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[1] The sermon is remarkable in several respects and presented a genuine challenge to the 1850′s Mormon historians in their attempt to provide a consistent readable text.

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12 Responses to Where is Zion?

  1. Tod Robbins says:

    LOVE it WVS. I just watched “Ensign to the Nations” on Sunday and got the chills again when President Hinckley quoted Wilford Woodruff quoting Joseph Smith:

    “…you know no more concerning the destinies of this Church and kingdom than a babe upon its mother’s lap.”

    I believe that statement still holds true for us today. Really.

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  3. David G. says:

    Thanks, WVS. Do you happen to know when the word “Zion” was added to D&C 28:9? The earliest manuscripts just have “the city,” and Zion does not appear in BC or 1835 D&C. Woodford’s analysis doesn’t have anything on that change, as far as I can tell.

    Another intestesting change in that verse, in regards to this post, is the shift from the city being “among the Lamanites” to being “on the borders of the Lamanites,” suggesting that the earliest understanding was that the New Jerusalem was to be built in Indian Territory. The BCR even has the original wording crossed out and the new wording inserted above the line. This reflects the earliest interpretations among the Saints of 3 Nephi 21:5-6 to mean that the Gentiles (or white Americans) would be numbered among the Lamanites. But with the failure of the first Lamanite mission, due to the lack of a federally-issued permit to enter Indian territory, the understanding shifted. Rather than Zion being “among the Lamanites,” it now of necessity had to be “on the borders of the Lamanites,” at least until the white Saints could find a way back into Indian Territory.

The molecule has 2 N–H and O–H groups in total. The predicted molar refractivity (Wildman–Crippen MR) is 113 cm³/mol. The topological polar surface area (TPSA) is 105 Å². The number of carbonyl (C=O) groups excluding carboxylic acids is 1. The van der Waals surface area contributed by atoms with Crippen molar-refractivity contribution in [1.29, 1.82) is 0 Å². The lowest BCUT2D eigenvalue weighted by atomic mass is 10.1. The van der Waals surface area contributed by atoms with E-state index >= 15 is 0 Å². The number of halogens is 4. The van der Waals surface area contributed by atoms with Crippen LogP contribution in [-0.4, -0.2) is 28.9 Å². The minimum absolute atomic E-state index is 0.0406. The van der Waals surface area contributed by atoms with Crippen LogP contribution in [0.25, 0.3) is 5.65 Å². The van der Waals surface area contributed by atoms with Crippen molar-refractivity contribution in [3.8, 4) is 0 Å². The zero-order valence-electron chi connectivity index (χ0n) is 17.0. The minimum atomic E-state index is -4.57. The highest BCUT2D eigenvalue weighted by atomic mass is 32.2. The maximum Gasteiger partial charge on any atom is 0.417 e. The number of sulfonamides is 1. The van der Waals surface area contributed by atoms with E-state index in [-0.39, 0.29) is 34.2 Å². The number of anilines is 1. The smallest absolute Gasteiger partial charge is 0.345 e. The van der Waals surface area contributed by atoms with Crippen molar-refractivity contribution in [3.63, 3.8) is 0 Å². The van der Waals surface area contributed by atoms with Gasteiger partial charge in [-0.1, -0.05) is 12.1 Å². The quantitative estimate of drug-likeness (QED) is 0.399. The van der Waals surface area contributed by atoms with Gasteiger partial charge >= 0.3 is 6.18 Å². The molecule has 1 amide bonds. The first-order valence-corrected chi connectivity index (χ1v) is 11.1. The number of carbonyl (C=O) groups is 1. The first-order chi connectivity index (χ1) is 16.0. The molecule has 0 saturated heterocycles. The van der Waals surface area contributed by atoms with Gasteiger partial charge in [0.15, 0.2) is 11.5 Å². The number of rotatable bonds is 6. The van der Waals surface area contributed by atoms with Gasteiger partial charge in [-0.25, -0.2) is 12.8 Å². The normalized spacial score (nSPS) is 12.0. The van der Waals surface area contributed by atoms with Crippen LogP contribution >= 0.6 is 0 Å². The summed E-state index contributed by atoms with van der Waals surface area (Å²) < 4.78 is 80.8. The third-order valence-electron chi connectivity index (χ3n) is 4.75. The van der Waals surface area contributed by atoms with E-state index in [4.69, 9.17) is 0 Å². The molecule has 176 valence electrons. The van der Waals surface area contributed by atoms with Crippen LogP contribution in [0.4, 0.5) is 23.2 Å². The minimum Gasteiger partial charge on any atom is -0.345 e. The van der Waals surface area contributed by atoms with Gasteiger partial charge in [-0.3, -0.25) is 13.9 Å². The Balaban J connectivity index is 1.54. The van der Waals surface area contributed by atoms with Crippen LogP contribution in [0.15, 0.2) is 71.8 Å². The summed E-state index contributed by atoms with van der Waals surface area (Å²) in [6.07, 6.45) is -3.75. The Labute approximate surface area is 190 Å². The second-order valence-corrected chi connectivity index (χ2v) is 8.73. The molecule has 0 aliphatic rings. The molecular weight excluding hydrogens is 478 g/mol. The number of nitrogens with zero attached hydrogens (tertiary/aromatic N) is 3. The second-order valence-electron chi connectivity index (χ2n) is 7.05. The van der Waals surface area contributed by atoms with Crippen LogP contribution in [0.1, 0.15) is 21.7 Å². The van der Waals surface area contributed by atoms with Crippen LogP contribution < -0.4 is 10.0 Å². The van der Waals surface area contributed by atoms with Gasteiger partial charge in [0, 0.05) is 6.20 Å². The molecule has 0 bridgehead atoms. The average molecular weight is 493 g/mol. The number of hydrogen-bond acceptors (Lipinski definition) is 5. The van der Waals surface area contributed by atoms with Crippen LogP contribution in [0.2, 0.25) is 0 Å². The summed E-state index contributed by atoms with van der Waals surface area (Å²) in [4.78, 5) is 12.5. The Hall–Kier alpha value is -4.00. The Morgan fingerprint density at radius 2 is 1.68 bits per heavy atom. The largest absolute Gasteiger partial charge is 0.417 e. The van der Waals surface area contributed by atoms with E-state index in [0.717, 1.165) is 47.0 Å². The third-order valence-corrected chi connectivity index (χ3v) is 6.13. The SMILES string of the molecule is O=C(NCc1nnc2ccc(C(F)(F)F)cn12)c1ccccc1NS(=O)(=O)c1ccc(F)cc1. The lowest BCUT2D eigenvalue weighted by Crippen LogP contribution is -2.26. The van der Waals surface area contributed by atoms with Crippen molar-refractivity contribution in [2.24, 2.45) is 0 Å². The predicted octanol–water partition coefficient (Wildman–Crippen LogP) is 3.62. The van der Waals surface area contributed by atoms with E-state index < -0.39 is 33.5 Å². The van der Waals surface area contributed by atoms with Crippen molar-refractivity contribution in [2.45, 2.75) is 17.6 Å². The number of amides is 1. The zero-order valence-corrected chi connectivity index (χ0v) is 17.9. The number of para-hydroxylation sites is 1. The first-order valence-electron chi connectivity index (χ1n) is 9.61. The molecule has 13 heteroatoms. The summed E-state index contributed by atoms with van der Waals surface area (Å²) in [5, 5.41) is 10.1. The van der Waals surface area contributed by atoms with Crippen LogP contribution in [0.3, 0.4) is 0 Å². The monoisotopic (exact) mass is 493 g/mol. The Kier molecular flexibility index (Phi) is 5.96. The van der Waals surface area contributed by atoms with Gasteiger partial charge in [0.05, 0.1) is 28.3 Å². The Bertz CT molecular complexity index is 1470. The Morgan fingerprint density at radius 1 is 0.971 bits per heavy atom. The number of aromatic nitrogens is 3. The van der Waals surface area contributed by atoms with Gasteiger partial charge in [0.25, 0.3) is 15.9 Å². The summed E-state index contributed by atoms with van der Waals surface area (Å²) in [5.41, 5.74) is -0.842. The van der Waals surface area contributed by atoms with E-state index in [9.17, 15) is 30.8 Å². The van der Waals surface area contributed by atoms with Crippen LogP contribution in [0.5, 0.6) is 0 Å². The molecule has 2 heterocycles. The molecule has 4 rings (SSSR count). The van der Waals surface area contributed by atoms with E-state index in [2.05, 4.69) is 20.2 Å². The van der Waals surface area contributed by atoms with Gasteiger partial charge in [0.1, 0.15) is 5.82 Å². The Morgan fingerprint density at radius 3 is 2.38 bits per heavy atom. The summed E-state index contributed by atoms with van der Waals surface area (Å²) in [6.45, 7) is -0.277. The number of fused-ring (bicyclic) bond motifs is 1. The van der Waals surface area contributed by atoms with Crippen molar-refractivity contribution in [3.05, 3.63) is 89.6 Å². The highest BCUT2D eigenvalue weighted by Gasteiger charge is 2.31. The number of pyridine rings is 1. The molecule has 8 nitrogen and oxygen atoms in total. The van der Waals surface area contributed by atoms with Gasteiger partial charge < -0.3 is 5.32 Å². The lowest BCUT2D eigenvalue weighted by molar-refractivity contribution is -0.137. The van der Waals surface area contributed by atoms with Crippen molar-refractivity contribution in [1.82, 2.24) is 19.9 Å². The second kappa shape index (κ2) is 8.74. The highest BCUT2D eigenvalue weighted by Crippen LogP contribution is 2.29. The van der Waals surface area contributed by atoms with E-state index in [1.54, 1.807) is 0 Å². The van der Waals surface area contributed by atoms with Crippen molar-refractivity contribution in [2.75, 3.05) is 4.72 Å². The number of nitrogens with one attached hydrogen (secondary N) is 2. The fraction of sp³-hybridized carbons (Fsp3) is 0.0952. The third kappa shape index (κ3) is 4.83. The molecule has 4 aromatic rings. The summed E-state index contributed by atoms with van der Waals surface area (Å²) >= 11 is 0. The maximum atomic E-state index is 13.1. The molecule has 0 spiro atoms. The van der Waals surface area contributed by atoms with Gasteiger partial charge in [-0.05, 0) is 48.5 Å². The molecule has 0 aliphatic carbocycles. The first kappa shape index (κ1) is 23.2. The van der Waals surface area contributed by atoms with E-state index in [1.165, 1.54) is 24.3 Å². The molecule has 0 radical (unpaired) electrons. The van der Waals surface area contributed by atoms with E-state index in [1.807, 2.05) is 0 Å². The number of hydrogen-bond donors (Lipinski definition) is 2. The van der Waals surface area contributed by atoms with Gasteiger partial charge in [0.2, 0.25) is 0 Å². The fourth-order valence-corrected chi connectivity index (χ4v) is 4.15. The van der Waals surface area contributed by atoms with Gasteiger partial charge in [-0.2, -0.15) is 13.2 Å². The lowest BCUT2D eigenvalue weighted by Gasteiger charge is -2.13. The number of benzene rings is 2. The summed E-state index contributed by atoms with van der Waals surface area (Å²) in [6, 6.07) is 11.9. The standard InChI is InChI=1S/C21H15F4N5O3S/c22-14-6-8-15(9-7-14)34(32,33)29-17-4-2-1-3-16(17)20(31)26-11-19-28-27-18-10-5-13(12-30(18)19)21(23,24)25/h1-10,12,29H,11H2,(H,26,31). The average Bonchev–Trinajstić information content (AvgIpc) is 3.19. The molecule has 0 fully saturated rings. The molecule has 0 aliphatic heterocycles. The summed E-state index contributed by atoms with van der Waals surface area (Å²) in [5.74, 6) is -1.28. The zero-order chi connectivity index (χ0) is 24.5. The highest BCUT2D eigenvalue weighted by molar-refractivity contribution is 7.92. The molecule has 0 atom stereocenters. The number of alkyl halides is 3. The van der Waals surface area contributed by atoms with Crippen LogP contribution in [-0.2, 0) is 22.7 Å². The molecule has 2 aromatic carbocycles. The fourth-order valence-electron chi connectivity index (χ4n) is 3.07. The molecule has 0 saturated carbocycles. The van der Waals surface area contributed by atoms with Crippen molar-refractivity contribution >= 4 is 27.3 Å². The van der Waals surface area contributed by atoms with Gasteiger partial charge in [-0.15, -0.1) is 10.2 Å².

• WVS says:

      Looks like it was Roberts who added “of Zion” when he edited the 1902 vol 1 of History of the Church. I thought maybe Pratt but no.

      • David G. says:

        Interesting. Thanks, WVS. Just so we’re on the same page, there there is no “of,” right? It’s just “the city Zion” as far as I can tell.

      • WVS says:

        Right, just “Zion.” “of” was a misfire. Roberts had a fair amount of correspondence with the FP about such changes, but I don’t recall this one.

      • David G. says:

        Thanks. If you find anything on that, I’d be interested in the details.

  4. J. Stapley says:

    Wonderful thoughts, WVS. David G., as well.

    I think the crystallization of the Doctrine and Covenants in 1835 (or 44, if you will) really has had a tremendous influence on the Church. And this is especially evident with regard to this topic, I think.

  5. J. Stapley says:

    Heh.

    Well, the revelations were dynamic and they sort of got frozen in 1835. I tend to think that this canonization (and consequent distribution) of 1835 era revelations, which were not updated in Nauvoo, coupled with Orson Pratt’s less than systematic approach to updating the cannon has had some interesting effects. That is to say, when all of Smith’s contemporaries passed away, people necessarily went back to the texts, but without the context or memory. So naturally, the anchor in 1835 becomes a very strong influence. I think there are similar effects with the Book of Mormon. On the other hand, the Temple liturgy is proven to capture Smith’s revelatory dynamism a bit more.

    The result is that the eschaton of Jackson County has gained a surprising amount of traction over the decades and it has been an interesting engine for relatively late religious imagination, I think.